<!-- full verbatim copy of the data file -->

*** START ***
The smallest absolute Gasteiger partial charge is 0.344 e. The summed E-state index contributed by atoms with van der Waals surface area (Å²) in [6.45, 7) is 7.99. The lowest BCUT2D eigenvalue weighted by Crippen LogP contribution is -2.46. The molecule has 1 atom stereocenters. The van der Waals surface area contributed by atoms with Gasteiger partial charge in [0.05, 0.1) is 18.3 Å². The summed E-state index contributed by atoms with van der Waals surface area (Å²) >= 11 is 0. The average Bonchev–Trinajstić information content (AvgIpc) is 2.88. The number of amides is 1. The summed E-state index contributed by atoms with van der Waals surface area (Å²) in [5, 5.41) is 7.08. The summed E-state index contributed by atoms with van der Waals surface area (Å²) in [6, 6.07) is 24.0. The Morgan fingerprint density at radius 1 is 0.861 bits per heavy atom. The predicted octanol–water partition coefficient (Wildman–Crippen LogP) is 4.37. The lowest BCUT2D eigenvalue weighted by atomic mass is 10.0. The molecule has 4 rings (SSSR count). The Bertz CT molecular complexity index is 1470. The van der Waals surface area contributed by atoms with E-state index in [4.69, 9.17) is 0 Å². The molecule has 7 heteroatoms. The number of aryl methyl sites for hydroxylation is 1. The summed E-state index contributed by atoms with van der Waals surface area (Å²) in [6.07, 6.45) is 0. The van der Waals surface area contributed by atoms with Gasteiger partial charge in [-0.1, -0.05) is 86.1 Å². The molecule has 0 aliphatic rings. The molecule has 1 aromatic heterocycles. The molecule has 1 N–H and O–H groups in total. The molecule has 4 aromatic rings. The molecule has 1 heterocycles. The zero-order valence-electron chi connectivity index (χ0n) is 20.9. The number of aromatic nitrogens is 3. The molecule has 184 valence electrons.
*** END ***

The smallest absolute Gasteiger partial charge is 0.344 e. The summed E-state index contributed by atoms with van der Waals surface area (Å²) in [6.45, 7) is 7.99. The lowest BCUT2D eigenvalue weighted by Crippen LogP contribution is -2.46. The molecule has 1 atom stereocenters. The van der Waals surface area contributed by atoms with Gasteiger partial charge in [0.05, 0.1) is 18.3 Å². The summed E-state index contributed by atoms with van der Waals surface area (Å²) >= 11 is 0. The average Bonchev–Trinajstić information content (AvgIpc) is 2.88. The number of amides is 1. The summed E-state index contributed by atoms with van der Waals surface area (Å²) in [5, 5.41) is 7.08. The summed E-state index contributed by atoms with van der Waals surface area (Å²) in [6, 6.07) is 24.0. The Morgan fingerprint density at radius 1 is 0.861 bits per heavy atom. The predicted octanol–water partition coefficient (Wildman–Crippen LogP) is 4.37. The lowest BCUT2D eigenvalue weighted by atomic mass is 10.0. The molecule has 4 rings (SSSR count). The Bertz CT molecular complexity index is 1470. The van der Waals surface area contributed by atoms with E-state index in [4.69, 9.17) is 0 Å². The molecule has 7 heteroatoms. The number of aryl methyl sites for hydroxylation is 1. The summed E-state index contributed by atoms with van der Waals surface area (Å²) in [6.07, 6.45) is 0. The van der Waals surface area contributed by atoms with Gasteiger partial charge in [-0.1, -0.05) is 86.1 Å². The molecule has 0 aliphatic rings. The molecule has 1 aromatic heterocycles. The molecule has 1 N–H and O–H groups in total. The molecule has 4 aromatic rings. The molecule has 1 heterocycles. The zero-order valence-electron chi connectivity index (χ0n) is 20.9. The number of aromatic nitrogens is 3. The molecule has 184 valence electrons.